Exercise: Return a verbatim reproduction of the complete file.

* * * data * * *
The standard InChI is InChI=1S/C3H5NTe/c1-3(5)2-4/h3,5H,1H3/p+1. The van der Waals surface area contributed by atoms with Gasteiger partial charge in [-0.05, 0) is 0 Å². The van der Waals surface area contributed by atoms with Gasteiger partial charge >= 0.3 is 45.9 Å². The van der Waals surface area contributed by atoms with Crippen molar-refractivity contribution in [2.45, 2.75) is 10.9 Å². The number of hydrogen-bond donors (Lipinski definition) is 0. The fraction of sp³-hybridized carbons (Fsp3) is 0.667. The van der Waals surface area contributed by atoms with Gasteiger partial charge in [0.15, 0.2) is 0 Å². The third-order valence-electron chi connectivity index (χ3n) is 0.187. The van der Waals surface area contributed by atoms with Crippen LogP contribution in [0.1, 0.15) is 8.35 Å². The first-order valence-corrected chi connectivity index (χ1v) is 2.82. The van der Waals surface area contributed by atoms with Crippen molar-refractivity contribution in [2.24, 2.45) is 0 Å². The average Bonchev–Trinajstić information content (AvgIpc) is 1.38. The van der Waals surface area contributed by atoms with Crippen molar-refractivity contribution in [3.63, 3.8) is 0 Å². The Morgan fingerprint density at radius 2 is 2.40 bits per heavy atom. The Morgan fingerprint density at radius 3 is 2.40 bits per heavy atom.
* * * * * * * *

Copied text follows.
The standard InChI is InChI=1S/C3H5NTe/c1-3(5)2-4/h3,5H,1H3/p+1. The van der Waals surface area contributed by atoms with Gasteiger partial charge in [-0.05, 0) is 0 Å². The van der Waals surface area contributed by atoms with Gasteiger partial charge >= 0.3 is 45.9 Å². The van der Waals surface area contributed by atoms with Crippen molar-refractivity contribution in [2.45, 2.75) is 10.9 Å². The number of hydrogen-bond donors (Lipinski definition) is 0. The fraction of sp³-hybridized carbons (Fsp3) is 0.667. The van der Waals surface area contributed by atoms with Gasteiger partial charge in [0.15, 0.2) is 0 Å². The third-order valence-electron chi connectivity index (χ3n) is 0.187. The van der Waals surface area contributed by atoms with Crippen LogP contribution in [0.1, 0.15) is 8.35 Å². The first-order valence-corrected chi connectivity index (χ1v) is 2.82. The van der Waals surface area contributed by atoms with Crippen molar-refractivity contribution in [2.24, 2.45) is 0 Å². The average Bonchev–Trinajstić information content (AvgIpc) is 1.38. The van der Waals surface area contributed by atoms with Crippen molar-refractivity contribution in [3.63, 3.8) is 0 Å². The Morgan fingerprint density at radius 2 is 2.40 bits per heavy atom. The Morgan fingerprint density at radius 3 is 2.40 bits per heavy atom.